Cotton Was King In East Texas Until Timber Overthrew the Thrown
Stephen F. Austin advertised the rich land lying along the Brazos and Colorado River as prime property to grow the cash crop cotton. In 1825, Leonard Groce introduced what is believed to be the first cotton gin in Austin’s colony, near present-day Hempstead. By 1828, there were four or five cotton gins in East Texas, but roughly 30 years later there were approximately 2,000 cotton gins throughout the state.
Although most of the cotton gins are disappearing from the Pineywoods, there was a time when almost every farming town in East Texas had a cotton gin. East Texas farmers would bring their cotton crop to their local gin to have it cleansed of debris and then processed into bales. The bales were then sold and the money was used to prepare for the hard winter months.
Cotton gins were a social hangout. Farmers and town folk gathered at the gins annually to get a look at the local crop and to exchange tall tales and small-town politics. Others flocked to the gin to watch the impressive work the machines were capable of doing, all in a day’s work.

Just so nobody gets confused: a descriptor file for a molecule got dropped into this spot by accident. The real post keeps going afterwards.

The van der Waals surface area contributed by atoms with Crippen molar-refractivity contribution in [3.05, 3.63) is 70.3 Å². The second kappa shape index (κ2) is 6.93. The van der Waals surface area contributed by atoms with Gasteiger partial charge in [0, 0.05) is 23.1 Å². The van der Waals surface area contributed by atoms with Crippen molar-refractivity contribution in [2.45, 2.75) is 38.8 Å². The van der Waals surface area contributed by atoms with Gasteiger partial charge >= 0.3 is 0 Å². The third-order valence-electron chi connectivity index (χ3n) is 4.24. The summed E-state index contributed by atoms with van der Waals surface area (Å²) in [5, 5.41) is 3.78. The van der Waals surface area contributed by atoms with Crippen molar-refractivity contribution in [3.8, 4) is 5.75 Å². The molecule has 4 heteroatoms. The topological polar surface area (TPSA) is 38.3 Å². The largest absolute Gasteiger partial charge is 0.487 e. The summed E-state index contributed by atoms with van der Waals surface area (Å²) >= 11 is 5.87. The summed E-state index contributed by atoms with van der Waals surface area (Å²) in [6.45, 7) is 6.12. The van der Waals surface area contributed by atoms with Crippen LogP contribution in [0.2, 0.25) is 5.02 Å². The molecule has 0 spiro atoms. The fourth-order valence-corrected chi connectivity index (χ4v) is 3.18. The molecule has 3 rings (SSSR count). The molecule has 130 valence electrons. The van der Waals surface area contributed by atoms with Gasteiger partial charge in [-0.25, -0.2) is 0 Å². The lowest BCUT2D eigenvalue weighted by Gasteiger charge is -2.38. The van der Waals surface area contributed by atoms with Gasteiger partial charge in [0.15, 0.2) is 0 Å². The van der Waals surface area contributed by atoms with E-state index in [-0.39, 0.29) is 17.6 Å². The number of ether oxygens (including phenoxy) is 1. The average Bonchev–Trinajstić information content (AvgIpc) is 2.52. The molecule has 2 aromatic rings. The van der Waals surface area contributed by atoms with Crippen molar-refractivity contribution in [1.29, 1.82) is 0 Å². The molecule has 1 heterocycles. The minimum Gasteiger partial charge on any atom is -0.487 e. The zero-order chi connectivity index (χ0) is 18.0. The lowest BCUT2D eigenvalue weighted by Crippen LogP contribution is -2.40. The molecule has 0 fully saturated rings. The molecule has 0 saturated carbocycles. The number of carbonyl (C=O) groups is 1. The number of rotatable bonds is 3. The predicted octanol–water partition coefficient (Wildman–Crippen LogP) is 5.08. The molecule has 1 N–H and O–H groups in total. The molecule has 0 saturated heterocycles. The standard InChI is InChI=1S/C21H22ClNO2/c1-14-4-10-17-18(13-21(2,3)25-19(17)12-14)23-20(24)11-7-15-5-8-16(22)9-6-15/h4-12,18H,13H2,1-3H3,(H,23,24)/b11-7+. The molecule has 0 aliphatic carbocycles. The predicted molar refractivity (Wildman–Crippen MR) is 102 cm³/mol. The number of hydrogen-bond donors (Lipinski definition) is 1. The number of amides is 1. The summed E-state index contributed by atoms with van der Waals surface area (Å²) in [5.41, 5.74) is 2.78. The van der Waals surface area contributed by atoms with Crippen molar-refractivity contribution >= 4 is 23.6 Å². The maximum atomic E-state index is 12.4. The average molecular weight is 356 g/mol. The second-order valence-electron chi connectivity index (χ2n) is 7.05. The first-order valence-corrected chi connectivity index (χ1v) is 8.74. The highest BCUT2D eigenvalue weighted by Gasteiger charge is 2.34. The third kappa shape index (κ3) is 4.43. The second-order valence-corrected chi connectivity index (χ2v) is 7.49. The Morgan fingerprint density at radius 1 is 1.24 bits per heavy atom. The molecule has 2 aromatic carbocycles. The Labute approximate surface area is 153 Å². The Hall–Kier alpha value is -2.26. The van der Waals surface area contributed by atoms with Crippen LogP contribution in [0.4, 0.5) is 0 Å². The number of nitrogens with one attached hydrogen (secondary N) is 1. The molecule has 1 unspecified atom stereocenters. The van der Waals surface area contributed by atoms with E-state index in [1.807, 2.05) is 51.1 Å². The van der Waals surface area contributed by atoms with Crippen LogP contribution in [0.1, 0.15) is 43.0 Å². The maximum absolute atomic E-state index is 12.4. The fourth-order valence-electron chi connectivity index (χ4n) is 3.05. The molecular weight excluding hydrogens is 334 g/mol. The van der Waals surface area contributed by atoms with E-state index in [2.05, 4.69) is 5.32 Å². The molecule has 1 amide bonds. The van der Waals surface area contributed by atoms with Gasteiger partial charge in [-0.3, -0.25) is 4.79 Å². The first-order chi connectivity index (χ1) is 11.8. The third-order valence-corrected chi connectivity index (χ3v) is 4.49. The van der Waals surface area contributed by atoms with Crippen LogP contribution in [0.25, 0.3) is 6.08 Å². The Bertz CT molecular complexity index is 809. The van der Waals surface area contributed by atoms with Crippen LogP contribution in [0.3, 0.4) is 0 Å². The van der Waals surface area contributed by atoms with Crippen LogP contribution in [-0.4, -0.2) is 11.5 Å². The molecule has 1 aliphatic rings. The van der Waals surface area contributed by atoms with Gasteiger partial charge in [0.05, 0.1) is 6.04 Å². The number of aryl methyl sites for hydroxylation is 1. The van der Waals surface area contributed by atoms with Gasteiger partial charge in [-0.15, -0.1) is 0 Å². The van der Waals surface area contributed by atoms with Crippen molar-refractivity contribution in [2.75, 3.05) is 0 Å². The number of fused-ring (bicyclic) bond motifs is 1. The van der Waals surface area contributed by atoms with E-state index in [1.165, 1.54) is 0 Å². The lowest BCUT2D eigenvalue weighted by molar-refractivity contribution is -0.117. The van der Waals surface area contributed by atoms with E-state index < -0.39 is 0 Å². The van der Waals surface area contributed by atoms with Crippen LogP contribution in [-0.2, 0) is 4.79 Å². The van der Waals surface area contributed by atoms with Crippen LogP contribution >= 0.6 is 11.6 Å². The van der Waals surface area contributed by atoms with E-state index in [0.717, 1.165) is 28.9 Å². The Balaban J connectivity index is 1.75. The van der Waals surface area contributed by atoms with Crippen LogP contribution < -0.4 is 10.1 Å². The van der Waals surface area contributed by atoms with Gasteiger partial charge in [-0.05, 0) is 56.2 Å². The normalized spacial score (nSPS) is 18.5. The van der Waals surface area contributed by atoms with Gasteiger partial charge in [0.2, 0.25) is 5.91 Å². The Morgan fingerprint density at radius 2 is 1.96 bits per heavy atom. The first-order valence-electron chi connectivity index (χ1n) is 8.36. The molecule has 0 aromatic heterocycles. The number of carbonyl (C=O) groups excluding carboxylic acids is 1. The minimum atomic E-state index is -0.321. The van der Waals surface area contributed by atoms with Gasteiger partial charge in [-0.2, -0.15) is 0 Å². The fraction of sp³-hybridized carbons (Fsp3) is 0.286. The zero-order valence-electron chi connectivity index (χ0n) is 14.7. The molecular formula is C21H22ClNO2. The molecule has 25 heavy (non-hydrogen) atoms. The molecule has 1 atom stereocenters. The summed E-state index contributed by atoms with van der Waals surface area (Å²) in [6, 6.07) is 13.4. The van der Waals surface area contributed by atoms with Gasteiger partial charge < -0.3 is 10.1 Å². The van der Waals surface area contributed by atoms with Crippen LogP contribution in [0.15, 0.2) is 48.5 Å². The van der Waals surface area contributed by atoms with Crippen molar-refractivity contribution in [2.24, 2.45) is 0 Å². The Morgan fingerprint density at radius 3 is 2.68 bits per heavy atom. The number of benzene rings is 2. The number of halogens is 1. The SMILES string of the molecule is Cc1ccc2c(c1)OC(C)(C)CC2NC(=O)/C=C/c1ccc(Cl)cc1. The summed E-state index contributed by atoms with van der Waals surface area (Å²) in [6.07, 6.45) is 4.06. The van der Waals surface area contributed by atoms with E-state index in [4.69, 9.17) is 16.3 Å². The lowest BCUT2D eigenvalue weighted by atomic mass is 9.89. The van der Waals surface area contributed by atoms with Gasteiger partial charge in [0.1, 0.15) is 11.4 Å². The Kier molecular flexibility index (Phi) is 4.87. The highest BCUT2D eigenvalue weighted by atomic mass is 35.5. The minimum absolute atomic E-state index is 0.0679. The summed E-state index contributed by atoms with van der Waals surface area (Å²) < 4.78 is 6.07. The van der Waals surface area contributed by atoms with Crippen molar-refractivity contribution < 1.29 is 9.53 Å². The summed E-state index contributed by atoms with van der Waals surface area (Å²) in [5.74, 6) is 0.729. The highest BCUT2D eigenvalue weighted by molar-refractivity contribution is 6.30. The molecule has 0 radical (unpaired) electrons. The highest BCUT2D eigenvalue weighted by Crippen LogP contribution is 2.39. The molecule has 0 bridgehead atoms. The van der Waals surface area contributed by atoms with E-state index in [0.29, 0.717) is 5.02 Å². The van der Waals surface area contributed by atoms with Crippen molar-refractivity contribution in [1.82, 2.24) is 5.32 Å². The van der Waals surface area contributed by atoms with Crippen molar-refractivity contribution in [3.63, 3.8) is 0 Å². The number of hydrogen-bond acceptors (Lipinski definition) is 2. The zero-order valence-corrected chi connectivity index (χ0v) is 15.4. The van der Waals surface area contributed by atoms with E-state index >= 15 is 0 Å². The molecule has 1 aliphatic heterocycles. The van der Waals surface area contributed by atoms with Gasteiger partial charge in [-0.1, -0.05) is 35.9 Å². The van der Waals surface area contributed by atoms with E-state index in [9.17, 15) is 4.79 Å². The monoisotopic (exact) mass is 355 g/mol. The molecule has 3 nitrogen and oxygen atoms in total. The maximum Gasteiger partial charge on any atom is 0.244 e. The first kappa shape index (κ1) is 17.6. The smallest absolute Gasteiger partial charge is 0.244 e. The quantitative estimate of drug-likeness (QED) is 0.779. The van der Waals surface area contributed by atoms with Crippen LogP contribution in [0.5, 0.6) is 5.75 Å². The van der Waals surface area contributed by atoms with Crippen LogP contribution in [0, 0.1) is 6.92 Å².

Cotton was harvested during the late summer months and the early fall. However, making bales out of boles could start as early as July, and carry on through late October, according to the growing area’s temperatures.
Most slaves that came to Texas travelled here with their owners, and the vast majority lived on large cotton plantations in East Texas.
East Texas folklore regarding cotton ginning generally goes hand-in-hand with horror stories of amputations caused from ginning accidents. The occasional tale of a body in a cotton bale has been passed down from generation to generation. According to one old cotton-ginning tale, a two-year-old went missing; vanished without a trace. There were reports that the toddler had last been seen playing near a gin. According to local legend, the toddler’s body turned up in a cotton bale that had been shipped to England the following spring.
The large Lone Star State has a varied climate and carrying resources, yet cotton is still king in the state. Last year Texas was set to break record cotton producing numbers, yet this year the drought has choked back the cash crop considerably.